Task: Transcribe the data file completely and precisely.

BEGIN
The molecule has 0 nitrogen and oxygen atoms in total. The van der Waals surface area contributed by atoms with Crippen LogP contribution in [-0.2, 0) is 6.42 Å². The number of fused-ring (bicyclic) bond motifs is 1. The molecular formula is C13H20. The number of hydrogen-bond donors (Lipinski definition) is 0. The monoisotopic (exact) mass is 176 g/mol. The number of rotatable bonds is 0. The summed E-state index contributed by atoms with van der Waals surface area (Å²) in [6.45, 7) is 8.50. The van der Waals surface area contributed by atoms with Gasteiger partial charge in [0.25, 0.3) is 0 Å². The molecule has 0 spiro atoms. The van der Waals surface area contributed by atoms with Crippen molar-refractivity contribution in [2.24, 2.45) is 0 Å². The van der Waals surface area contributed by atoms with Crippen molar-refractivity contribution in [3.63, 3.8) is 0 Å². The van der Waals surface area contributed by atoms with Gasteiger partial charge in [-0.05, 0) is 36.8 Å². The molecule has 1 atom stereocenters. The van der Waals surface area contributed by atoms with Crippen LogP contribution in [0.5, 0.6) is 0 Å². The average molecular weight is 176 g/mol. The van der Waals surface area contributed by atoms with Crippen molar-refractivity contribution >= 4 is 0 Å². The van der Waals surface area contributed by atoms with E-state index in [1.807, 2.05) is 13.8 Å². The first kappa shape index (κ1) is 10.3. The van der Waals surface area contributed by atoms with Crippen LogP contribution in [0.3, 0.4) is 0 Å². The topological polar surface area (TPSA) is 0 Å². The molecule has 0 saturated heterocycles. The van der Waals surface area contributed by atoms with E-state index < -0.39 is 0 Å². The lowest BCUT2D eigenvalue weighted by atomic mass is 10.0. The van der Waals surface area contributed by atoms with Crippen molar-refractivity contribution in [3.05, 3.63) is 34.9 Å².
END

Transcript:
The molecule has 0 nitrogen and oxygen atoms in total. The van der Waals surface area contributed by atoms with Crippen LogP contribution in [-0.2, 0) is 6.42 Å². The number of fused-ring (bicyclic) bond motifs is 1. The molecular formula is C13H20. The number of hydrogen-bond donors (Lipinski definition) is 0. The monoisotopic (exact) mass is 176 g/mol. The number of rotatable bonds is 0. The summed E-state index contributed by atoms with van der Waals surface area (Å²) in [6.45, 7) is 8.50. The van der Waals surface area contributed by atoms with Gasteiger partial charge in [0.25, 0.3) is 0 Å². The molecule has 0 spiro atoms. The van der Waals surface area contributed by atoms with Crippen molar-refractivity contribution in [2.24, 2.45) is 0 Å². The van der Waals surface area contributed by atoms with Crippen molar-refractivity contribution in [3.63, 3.8) is 0 Å². The van der Waals surface area contributed by atoms with Gasteiger partial charge in [-0.05, 0) is 36.8 Å². The molecule has 1 atom stereocenters. The van der Waals surface area contributed by atoms with Crippen LogP contribution in [0.5, 0.6) is 0 Å². The average molecular weight is 176 g/mol. The van der Waals surface area contributed by atoms with Crippen molar-refractivity contribution >= 4 is 0 Å². The van der Waals surface area contributed by atoms with E-state index in [1.807, 2.05) is 13.8 Å². The first kappa shape index (κ1) is 10.3. The van der Waals surface area contributed by atoms with Crippen LogP contribution in [0.3, 0.4) is 0 Å². The topological polar surface area (TPSA) is 0 Å². The molecule has 0 saturated heterocycles. The van der Waals surface area contributed by atoms with E-state index < -0.39 is 0 Å². The lowest BCUT2D eigenvalue weighted by atomic mass is 10.0. The van der Waals surface area contributed by atoms with Crippen molar-refractivity contribution in [3.05, 3.63) is 34.9 Å².